of the 70 moose carcuses disected by Scott McBurnie, 34 percent were road kill. The parasite (p.tenuis) known as brain worm killed 28 percent. Starvation took 13 percent, incidental causes 9 percent, and 6 percent died of other neurological reasons.

  11. When i think of a mammel i think of an animal that doesnt lay eggs.
    an animal that breathes air and doesnt have gills. and an animal that cant breathe underwater

  12. I think that what defines a mammal from other animal classifications is that mammals are born alive (not in an egg), do not have an exoskeleton (inner bones), breath atmospheric air (not under-water) and have hair covering a majority of the body.

    >> Heather O'Connell

  13. Mammmls don't lay eggs and they give birth to live animals and the Mammary land witch produces milk so that the babies could get feed.
    Poachers are killing to mainland moose which is decreasing there population.
    ~Arnold Flores

  14. As quoted from the website http://easternwoodsandwaters.ca/, it seems that of those Moose, 34 per cent, were road kill. The parasite (p.tenuis) known as brain worm killed 28 per cent. Starvation took 13 per cent, incidental causes 9 per cent, and 6 percent died of other neurological reasons. -Chase B.

  15. What defines a mammal from the rest is that it is warm blooded animal. It also has the capacity of carrying young inside their body instead of laying eggs.
    ~Janet A.

  16. Mammal's are animals that give live birth, can produce milk to their young, and grow fur/hair. The moose are dissapearing due to hunting problems, climate changes causes lack of food, and sickness.

    - Riannan Altvater :)

  17. what defines a mammal--
    Well mammals are vertebrates they are also warm-blooded and they give birth to live young.

    Joseph Perez

  18. Mammals are meamers of the animal kindom, that are warm blooded, have hair or fur, give birth to live young (with the exception of a few species) Produce milk to feed young. Mammals are also vertibrates.
    -Tyler Alexander

  19. Mammal~ a warm blooded creature that has some kind of hair or fur and female mammals can produce milk unlike other non-mammals creatures.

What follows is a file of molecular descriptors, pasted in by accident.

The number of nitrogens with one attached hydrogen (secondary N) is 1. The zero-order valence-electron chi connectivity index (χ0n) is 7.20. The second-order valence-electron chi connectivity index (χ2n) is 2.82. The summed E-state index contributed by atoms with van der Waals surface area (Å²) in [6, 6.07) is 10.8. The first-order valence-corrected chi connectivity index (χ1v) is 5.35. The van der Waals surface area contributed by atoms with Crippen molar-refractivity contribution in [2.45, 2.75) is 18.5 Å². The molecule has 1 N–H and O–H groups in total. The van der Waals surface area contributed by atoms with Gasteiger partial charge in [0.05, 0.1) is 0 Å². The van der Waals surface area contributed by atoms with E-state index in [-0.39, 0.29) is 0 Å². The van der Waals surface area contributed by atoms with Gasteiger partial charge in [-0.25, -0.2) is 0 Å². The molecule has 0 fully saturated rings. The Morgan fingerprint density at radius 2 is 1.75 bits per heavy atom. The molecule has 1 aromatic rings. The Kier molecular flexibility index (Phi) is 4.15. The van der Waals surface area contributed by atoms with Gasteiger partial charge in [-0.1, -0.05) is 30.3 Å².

20. Mammels give live birth and have hair or fur. Some reasons why the moose are being killed are: a brain worm or disease, people hunting them, and climate change.


  21. Mammals are defined as animals that don't lay eggs and give birth to live young (exception is the platypus) and are usually covered with hair. They are warm blooded and need to breath air.
    -Jesse A.

  22. Any of various warm-blooded vertebrate animals of the class Mammalia, including humans, characterized by a covering of hair on the skin and, in the female, milk-producing mammary glands for nourishing the young.

    -Alice Koski

  23. A mammal is a warm blooded animal. They have fur, and the females can produce milk for there young. They also give birth, instead of laying eggs.
    Some of the reasons mainland moose are endangered are because of disease like brainworm, poachers, acid rain, or climate changes.

  24. A mammal is a warm blooded animal that gives birth to their off-spring and can produce milk for their young.
    - Alyssa

  25. A mammal is defined by having warm blood, giving birth to live young, nursing the young with milk, and having hair or fur.
    Mainland moose are being killed by poachers, disease, black bears, habitat alteration, climate change, and acid rain.

    -Alex Clay

  26. Any vertebrate of the class Mammalia, having the body more or less covered with hair, nourishing the young with milk from the mammary glands, and, with the exception of the egg-laying monotremes, giving birth to live young.

  27. Mainland moose are being killed by poachers, disease, black bears habitat alteration, acid rain, and climate change.